Adding Raspberry Pi to Flightradar24 feeders (and getting Business subscription on FR24 for free)

Your Raspberry Pi with a simple DVB-T TV tuner can easily become one of the new Flightradar24 feeders. What do you need?

  • Raspberry Pi (obviously) with Debian-based system – I have Raspbian Stretch installed
  • DVB-T tuner with one of the ADS-B supporting chipsets (about 10-15 euro) – I have a RTL2832U based tuner such as this one
  • if you want to add a better antenna, RF/MCX converter might be helpful for some tuners like mine

Connect the tuner to the USB port on the device. Raspi Model 3 has enough power to feed my tuner without any USB host.

If you have Raspbian Stretch, run the following commands:

sudo apt-get install dirmngr
sudo wget -O /etc/udev/rules.d/rtl-sdr.rules ""

Then run the command that adds FR24 repository to repository list and downloads the feeding service:

sudo bash -c "$(wget -O -"

During the installation, the prompt will ask you to provide an e-mail address (best option is to provide one that you already have or will create a Flightradar24 account with), exact coordinates (up to four decimal points) and altitude in feet of the receiver. You can use tools such as Google Maps Find Altitude to find the altitude of your spot. Just remember that you need to add feet for your elevation above ground. You can also choose whether to expose raw data on a specific port which could be helpful for either debugging purposes or adding other tools to display planes on your own hosted maps.

The service should now run and you should be able to see the information panel when you connect to the Raspberry Pi host on port 8754.

A list of currently tracked aircraft will be available in „Show tracked aircraft list” link:

When you log onto Flightradar24, you should also already have a Business account which is given for free for the feeders. Business plan is the highest subscription plan, with flights history of 2 years and basically everything that’s available on the platform. It’s yours as long as feeding works.

You can also see some stats for your receiver.

My basic setup seems to be working fine, though the range is quite small comparing to my previous attempts from a few years ago with the same tuner in a different location. I’ll try to improve the antenna setup as right now I’m using a bundled one.

For more information and troubleshooting there’s a dedicated forum on Flightradar24.

Wigle – analysis and pinpointing of WiFi networks in your area

I like gathering all possible data, even if it has no clear purpose. That’s why I have a flights log (at 4 different sites, 2 of which I still update), use statistics pages to find out facts about geocaches I found, keep a map of all places I’ve visited and want to visit, sometimes I also log information about radio stations I was able to receive at a location (that’s called band scanning). Google Location History and Swarm are also my friends. That’s also something that explains why I chose Matchlogger as the project for Daj się poznać. I also like projects where people contribute to creating something bigger, like Wikipedia or OpenStreetMap. That’s why when I read about Wigle, I thought to give it a try.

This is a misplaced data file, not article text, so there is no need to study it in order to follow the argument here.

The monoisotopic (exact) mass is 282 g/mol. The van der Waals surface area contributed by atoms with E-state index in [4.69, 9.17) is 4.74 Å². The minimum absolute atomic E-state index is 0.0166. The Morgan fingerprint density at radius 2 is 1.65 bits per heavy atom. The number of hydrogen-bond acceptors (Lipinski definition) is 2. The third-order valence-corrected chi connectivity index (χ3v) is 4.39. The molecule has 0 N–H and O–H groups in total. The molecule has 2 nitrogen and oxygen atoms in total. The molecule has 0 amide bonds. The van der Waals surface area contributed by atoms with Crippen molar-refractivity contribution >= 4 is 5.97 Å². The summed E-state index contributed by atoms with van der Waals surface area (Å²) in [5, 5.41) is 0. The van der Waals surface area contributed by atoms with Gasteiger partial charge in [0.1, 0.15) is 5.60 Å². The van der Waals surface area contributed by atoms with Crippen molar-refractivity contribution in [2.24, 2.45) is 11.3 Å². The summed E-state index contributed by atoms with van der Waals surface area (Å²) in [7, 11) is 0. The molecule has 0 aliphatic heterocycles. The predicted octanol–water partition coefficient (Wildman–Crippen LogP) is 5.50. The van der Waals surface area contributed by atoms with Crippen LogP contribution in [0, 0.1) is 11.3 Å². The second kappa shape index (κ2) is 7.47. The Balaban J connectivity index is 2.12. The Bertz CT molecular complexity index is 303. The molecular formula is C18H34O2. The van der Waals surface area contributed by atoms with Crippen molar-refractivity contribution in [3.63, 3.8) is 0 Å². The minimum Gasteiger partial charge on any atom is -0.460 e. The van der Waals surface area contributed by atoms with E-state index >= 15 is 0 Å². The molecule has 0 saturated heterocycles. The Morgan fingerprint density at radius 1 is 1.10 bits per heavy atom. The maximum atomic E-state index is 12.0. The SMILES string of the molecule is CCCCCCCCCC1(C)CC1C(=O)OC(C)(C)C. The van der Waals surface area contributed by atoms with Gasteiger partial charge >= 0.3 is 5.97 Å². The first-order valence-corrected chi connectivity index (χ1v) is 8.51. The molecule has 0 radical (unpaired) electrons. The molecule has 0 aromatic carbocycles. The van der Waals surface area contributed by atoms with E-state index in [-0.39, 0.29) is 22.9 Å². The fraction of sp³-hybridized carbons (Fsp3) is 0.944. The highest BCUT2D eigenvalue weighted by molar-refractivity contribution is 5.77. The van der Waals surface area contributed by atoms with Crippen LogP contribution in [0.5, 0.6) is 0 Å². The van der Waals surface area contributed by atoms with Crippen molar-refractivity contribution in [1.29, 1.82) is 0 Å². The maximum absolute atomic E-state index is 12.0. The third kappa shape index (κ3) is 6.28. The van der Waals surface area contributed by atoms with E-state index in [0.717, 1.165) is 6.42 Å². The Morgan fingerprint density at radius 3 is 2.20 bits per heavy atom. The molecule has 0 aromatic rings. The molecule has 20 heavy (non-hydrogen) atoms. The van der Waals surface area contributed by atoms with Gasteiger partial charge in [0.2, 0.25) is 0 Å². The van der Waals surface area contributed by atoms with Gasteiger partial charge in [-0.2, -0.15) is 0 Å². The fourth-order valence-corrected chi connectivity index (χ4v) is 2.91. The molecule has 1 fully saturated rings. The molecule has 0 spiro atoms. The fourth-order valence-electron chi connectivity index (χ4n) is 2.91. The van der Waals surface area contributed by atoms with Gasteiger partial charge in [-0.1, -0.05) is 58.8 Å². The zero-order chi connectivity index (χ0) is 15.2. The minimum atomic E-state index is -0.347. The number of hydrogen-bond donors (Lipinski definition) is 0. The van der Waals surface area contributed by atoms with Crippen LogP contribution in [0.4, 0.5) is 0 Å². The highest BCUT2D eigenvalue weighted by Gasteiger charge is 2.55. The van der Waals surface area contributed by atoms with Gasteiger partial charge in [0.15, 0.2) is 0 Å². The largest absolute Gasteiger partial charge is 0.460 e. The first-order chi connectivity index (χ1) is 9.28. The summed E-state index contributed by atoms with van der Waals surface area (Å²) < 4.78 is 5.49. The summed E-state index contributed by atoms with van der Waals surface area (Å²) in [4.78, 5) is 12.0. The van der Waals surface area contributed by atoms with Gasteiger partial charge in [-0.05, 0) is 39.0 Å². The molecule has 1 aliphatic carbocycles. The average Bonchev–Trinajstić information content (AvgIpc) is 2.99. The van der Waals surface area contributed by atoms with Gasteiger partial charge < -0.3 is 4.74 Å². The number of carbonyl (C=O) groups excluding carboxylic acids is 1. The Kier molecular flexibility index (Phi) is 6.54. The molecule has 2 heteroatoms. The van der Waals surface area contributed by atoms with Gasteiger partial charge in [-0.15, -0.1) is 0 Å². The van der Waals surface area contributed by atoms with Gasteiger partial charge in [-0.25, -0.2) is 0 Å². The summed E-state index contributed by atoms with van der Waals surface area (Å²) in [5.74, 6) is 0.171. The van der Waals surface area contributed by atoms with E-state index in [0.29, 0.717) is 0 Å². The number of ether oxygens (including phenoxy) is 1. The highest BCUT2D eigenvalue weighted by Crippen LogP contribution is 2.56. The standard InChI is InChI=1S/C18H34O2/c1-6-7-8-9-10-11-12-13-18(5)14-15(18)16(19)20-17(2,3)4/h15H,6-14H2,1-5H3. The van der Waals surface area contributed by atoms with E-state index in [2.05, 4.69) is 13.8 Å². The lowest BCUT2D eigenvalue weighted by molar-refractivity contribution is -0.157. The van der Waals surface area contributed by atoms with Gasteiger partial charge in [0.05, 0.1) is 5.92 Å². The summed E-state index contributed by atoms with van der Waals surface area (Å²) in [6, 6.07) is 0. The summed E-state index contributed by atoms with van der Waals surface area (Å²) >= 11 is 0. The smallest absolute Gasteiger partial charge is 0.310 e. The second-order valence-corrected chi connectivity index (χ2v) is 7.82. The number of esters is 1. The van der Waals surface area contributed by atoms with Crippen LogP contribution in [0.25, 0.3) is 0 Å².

Wigle is a page that collects data about Wi-Fi and cellular networks found by users. At the moment, there are more than 325 million networks that are in WiGLE’s database. An important point in history would be the second part of 2006 when it turned out that there are more encrypted than unencrypted networks in the database. People that provide data to WiGLE (mostly through Android app) are doing something that is called wardriving – that is searching for wireless networks from a moving vehicle. If you’re not in a car, then you’re either warwalking, warjogging, warbiking, warrailing or wartraining 😉 One important note is that they don’t connect to the networks – just listen to broadcasted data – so no unauthorized access takes place.

I played around with Wigle app for the last 2 days, starting it up when I was commuting to and from work and during my jogging around the neighborhood. I live in Gdańsk which is a city of over 400 thousand inhabitants and was commuting for about 8 km each day using public transport alongside one of the most popular routes. I also went for a 3 km run around my neighborhood. Can you guess how many networks I found? The answer is at the bottom of this post.

There was absolutely no point in time when I didn’t have any Wi-Fi network available when I was either outside or in public transport vehicles. There were moments when I could catch 73 (or even 80) networks at a time – though it was around Wrzeszcz’s Shibuya Crossing equivalent 😉

73 networks found at one moment.

There were some interesting findings.

Apparently, Xiaomi Yi car cameras are quite popular lately – I noticed at least three of them. WiFi is used for remote control on them.
Looks like we may have a fan of a Polish fringe politician here – „Korwin” network.
Some Audi cars have their own WiFi networks. You can connect up to 8 devices at a time.

I’m fairly high in the monthly ranking and it looks that I increased coverage slightly in Gdańsk – as most of the existing users were driving through the main roads and didn’t go into smaller side streets. Wigle’s maps also can show people where are the busy streets with all the cars.

So, how many networks have I found?